The Williams Review into gross negligence manslaughter in healthcare has been published by the Department of Health and Social Care. The review makes recommendations with a view to supporting a more just and learning culture in the healthcare system.
Responding to the review, Dr Mike Linney, Registrar of the Royal College of Paediatrics and Child Health, said:
The Royal College of Paediatrics and Child Health (RCPCH) welcomes the publication of the Sir Norman Williams’ review, which has been much anticipated by our members following last year’s Hadiza Bawa Garba case. The RCPCH was represented at review hearings.
We hope that the new measures being proposed by the Secretary of State - including removal of the GMC’s (General Medical Council) powers to appeal against the findings of doctors’ disciplinary hearings, more support for medical professionals in such situations, and more data sharing on doctors’ performance to encourage transparency and improvement - will help foster a culture of supporting doctors to learn from mistakes, rather than one which seeks to blame.
In particular, the report’s recommendation that the GMC should no longer be able to require registrants to provide reflective material when investigating fitness to practise cases would encourage doctors to use their notes for honest, open reflection without fear of negative repercussion. Measures to formally adopt this recommendation, along with clarity about whether Royal Colleges would still be asked to provide reflections in such cases – potentially a significant loophole – would be greatly welcomed.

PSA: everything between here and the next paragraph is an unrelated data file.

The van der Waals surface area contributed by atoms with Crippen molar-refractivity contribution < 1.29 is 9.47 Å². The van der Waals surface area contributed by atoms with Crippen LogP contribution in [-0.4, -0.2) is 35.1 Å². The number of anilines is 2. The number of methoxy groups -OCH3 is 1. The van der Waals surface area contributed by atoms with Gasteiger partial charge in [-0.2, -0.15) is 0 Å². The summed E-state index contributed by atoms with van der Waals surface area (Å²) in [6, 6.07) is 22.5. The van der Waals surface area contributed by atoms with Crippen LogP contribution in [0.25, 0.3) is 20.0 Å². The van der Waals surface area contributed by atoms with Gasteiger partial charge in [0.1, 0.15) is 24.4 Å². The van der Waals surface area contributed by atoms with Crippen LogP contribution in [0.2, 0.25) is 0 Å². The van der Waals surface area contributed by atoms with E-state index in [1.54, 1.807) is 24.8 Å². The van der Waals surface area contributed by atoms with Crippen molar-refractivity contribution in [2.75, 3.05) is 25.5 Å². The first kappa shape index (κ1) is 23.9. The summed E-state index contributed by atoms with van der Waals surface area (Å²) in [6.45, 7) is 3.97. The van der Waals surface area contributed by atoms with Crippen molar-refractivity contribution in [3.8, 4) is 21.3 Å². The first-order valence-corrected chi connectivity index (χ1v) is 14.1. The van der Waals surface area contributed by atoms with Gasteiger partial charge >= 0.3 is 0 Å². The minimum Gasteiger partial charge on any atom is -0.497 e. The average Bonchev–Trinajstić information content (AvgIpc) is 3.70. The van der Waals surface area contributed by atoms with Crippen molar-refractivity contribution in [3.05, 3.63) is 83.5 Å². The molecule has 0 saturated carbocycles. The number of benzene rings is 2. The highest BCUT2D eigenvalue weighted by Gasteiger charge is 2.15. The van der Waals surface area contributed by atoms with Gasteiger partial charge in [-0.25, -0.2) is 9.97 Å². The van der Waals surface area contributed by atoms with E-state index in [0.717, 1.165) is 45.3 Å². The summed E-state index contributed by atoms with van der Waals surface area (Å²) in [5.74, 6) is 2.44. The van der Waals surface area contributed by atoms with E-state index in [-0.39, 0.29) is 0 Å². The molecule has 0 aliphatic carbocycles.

The RCPCH was particularly alert to the need to better examine the health system within providers where gross negligence manslaughter and potentially other serious incidents occur, how these are investigated and the lines of responsibility within organisations. We therefore welcome the review's recommendations on local investigations and the potential involvement of other bodies such as the CQC (Care Quality Commission) and the Health and Safety Executive.
We await further details on what these measures will mean in practice for individual cases, and how they will be implemented going forward. The RCPCH will consider the report and recommendations in depth and issue a full response in the coming days.